Those kinda elk looking things that roars. Most of us call them Red Stag. Correctly, they are Red Deer imported to Australia a century ago. Big suckers and if I am right, they live mostly in places that are beautiful beyond belief and rather up and down. I am told Queensland is the place to start for them. They have been in the Brisbane and Mary Valleys over 100 years. That should give them a good start and judging from the pictures, they get bragging size big. I have always wanted to hunt them.
Want to kill a water buffalo? They get big in the Northwest Territories and I am told the herds are vast. I dont know that area but Antonio tells me they are found in large numbers throughout Arnhem Land and on down to the Gulf of Carpentaria. (Dont look at me. I have no idea. Look it up.) They get big, these buffs, up to a ton. Gonna need some good draw weight and a heavy arrow. Leave your soda straws at home for the target range. I understand there are plenty of guides in the area that can tailor a hunt to your needs.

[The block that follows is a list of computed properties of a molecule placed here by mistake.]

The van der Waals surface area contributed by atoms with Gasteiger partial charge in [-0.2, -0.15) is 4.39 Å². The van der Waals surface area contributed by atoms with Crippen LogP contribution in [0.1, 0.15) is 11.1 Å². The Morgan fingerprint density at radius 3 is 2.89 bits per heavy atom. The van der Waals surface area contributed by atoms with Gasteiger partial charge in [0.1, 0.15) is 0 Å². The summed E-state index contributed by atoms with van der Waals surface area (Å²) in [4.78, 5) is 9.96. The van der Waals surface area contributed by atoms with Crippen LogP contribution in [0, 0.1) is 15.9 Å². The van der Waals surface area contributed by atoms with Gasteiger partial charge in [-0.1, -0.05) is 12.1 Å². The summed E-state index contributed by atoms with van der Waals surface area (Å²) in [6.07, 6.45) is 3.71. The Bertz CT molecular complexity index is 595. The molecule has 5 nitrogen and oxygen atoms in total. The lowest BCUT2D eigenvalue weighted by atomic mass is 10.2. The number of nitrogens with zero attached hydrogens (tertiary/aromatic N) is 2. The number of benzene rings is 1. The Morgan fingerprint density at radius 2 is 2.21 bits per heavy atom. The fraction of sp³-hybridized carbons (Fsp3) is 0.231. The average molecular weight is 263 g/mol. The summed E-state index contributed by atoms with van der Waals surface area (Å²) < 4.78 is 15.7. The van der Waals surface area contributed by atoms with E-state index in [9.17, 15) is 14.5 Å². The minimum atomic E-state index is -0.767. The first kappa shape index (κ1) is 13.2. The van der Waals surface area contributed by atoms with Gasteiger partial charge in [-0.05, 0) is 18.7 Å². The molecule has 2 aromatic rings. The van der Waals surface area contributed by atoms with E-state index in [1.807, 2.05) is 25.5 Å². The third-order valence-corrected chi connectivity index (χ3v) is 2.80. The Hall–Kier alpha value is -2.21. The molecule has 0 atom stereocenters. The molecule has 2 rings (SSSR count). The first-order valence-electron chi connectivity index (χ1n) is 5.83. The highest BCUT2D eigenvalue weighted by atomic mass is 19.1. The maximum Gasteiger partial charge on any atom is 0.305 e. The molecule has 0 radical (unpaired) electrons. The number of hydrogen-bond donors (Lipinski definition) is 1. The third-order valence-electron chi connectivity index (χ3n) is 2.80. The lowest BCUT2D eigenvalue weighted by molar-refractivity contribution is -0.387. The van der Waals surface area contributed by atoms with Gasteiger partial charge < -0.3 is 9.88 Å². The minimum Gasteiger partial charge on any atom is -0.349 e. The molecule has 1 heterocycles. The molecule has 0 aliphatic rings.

I have heard of Banteng but admit I have no idea what they are. Turns out, they are a wild cattle and quite the desired game animal. I recall reading of a hunt Mr. Fred Bear went on that turned out to be a bit more challenging than he expected. You can find them in the Coburg Peninsula and are a guide only type hunt. Antonio says they are a real trophy due the difficulty in killing one with a bow. I take it they are not like Holsteins.